Emerging from the ashes of one of country music’s most legendary underground outfits in the .357 String Band, and sprouting up from beneath the obscurity blanketing the truly independent musician, Joseph Huber has become to many like a Townes Van Zandt of our time, terribly under-the-radar, refreshingly untainted by the trend chasing of the musical rat race, endearing in his modesty, but most importantly, and enigmatic and generational songwriter.
There were no exclusive first listens to singles preceding this release, no song and video premiers, no big named producers or guest duets to tout. To a performer like Joseph Huber, Americana feels mainstream. He approaches his craft like a local artisan, just happy to get bills paid and see the satisfied faces of individuals who appreciate his wares and the personal care that went into them. If his efforts find an audience that can allow him to continue to his work, all the better. But no compromise will ever creep into the process to fulfill that pursuit. He’d rather sit in Milwaukee and toil at his other passion of making custom wood furniture than try to figure out how to break into the affluent class America via marketing his art. Mass consumerism is where the makers mark fades, and the love and passion instilled in personal expressions often sours.
Now five records deep into his solo efforts—which is sort of hard to fathom in itself—Moondog is Joseph Huber’s most expansive and involved record yet. Coming in with fifteen tracks, the songs of this album are more fleshed out with instrumentation than his previous song cycles, still mostly of the acrostic nature Huber is known for, but with electric guitar and simple drums also included to texturize certain songs. Also present is Huber’s signature recording style, a sort of watery and faraway tone that makes everything sound like its being filtered through a sepia memory, delightfully warm and familiar, imbued with nostalgia, making the songs and the moments come across as weighty, and not as much as new, but rediscovered or reclaimed, like a fond moment from one’s past jarred back to the forefront of thought by a passing smell or melody.
A deftly-skilled multi-instrumentalist, Joseph Huber presented himself as one of the best banjo players in our generation while with the .357 String Band. Now there’s nothing with strings he can’t find a melody in. In shades of folk, bluegrass, Celtic modes, and even some uniquely honky tonk moments on this record, the songs of Huber give words, rhythm, and melody to the cool-minded reflections that we all come to in the few quiet moments in the detritus bustle of everyday life, but that pass so fleeting, we forget their wisdom in the proceeding moments.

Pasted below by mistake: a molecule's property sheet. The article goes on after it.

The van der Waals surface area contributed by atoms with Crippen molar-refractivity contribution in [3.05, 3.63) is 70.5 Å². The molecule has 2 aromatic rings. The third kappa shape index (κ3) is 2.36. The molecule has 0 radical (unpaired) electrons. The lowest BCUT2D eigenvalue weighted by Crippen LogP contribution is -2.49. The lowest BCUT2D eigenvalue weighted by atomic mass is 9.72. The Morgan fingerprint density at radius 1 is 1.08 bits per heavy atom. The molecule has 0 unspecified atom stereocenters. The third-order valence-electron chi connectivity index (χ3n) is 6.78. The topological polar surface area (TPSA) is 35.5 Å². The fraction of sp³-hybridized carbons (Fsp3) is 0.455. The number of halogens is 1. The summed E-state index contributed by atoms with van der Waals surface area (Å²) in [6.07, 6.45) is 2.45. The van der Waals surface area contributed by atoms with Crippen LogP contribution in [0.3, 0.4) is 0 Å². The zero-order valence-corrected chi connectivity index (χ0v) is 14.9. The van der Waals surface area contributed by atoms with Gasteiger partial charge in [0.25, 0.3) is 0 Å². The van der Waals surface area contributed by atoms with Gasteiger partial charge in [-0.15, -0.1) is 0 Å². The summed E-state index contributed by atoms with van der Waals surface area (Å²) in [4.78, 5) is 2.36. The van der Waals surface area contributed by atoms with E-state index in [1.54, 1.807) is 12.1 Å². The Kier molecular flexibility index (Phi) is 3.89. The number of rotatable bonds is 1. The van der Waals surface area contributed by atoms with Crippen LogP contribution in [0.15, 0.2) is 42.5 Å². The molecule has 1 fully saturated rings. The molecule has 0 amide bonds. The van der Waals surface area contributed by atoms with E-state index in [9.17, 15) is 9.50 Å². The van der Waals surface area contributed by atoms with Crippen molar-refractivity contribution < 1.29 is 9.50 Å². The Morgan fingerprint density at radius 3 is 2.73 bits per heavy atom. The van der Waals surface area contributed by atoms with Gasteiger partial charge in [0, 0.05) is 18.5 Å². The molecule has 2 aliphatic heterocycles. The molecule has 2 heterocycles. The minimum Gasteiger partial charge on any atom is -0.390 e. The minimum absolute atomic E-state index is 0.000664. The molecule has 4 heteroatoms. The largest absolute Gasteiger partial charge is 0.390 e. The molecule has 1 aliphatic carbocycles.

Instead of proselytizing about political ideologies or current events that only fit a very narrow space in time and appeal to a particular mindset, a Joseph Huber song delves into the very inner workings of the human psyche and phenomenons of life that shape our perspective and path. “Another Man’s Shoes” isn’t just another run through the importance of seeing the world through the perspective of others, it compels you to heed it. “Geronimo!” deals with the dichotomy of freedom in a way that’s been done before, but few times with such depth.
Joseph Huber also specializes in the epic. The 7 1/2-minute “A Northwood Waltz” at the center of Moondog may not accomplish its intended goal, and instead come across as an unremarkable reworking of Simon & Garfunkel’s “The Boxer.” But the 9-minute “The Wild Swans of Coole” is almost inescapable in its envelopment, not just in its story, but the sonic array that Joseph pulls from to accomplish it, venturing well beyond string music, while still staying smartly tethered to it. The theme of “Pale, Lonesome Rider” may be a little more grounded, but is no less of an enthralling listening experience. Songs like “Moondog” and “After You” also make sure that sheer entertainment value is included in this record.
Moondog might not be the best entry point into the music of Joseph Huber, but more a release for those established apostles of Huber looking to satiate their tireless appetite for his music, and those soon to become one. The album probably could have left a few tracks on the cutting house floor, not from the quality of any one effort, but how altogether this record becomes tedious in its middle portions. Some of the percussion and loudness doesn’t meld with Huber’s production style, getting in the way of the words and mood, and impinging on the space between the notes and tones that makes some of Huber’s best songs so special. More than any other record, Moondog feels like a representation of the live show, where tempo is more paramount. Also, arguably the two best tracks not just on this record, but in the catalog of Joseph Huber come at the very end—a handsome reward, but one that some may never get to.
Nonetheless, great rewards await those music fans who don’t just accept whatever audio options are presented easy to the consumer, but those that require a little digging to unearth. Tapping your toes can help get you through a day, but a Joseph Huber song can change your life. But you have to slow down, you have to unplug, you have to take a deep breath and let the wisdom of life that’s all around us seep into your brain, and prevail. The music of Joseph Huber is a gateway for this.
1 3/4 Guns Up (8/10)
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